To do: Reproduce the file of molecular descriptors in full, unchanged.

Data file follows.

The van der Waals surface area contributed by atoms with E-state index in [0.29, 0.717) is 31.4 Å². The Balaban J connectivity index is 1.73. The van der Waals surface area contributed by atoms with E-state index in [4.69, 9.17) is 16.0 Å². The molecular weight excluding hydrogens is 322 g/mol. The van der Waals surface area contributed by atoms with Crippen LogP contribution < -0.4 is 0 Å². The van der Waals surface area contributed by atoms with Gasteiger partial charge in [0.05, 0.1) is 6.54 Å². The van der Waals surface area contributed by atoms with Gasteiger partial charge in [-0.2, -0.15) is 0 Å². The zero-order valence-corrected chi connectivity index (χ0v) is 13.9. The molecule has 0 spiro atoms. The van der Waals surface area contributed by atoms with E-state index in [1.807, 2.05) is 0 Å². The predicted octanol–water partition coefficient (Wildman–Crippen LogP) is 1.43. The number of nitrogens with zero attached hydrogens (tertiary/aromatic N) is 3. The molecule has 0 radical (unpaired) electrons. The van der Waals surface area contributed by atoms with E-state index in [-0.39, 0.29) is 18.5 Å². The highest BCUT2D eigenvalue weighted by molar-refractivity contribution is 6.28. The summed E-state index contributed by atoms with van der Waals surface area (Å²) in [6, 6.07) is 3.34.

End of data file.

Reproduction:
The van der Waals surface area contributed by atoms with E-state index in [0.29, 0.717) is 31.4 Å². The Balaban J connectivity index is 1.73. The van der Waals surface area contributed by atoms with E-state index in [4.69, 9.17) is 16.0 Å². The molecular weight excluding hydrogens is 322 g/mol. The van der Waals surface area contributed by atoms with Crippen LogP contribution < -0.4 is 0 Å². The van der Waals surface area contributed by atoms with Gasteiger partial charge in [0.05, 0.1) is 6.54 Å². The van der Waals surface area contributed by atoms with Gasteiger partial charge in [-0.2, -0.15) is 0 Å². The zero-order valence-corrected chi connectivity index (χ0v) is 13.9. The molecule has 0 spiro atoms. The van der Waals surface area contributed by atoms with E-state index in [1.807, 2.05) is 0 Å². The predicted octanol–water partition coefficient (Wildman–Crippen LogP) is 1.43. The number of nitrogens with zero attached hydrogens (tertiary/aromatic N) is 3. The molecule has 0 radical (unpaired) electrons. The van der Waals surface area contributed by atoms with E-state index in [-0.39, 0.29) is 18.5 Å². The highest BCUT2D eigenvalue weighted by molar-refractivity contribution is 6.28. The summed E-state index contributed by atoms with van der Waals surface area (Å²) in [6, 6.07) is 3.34.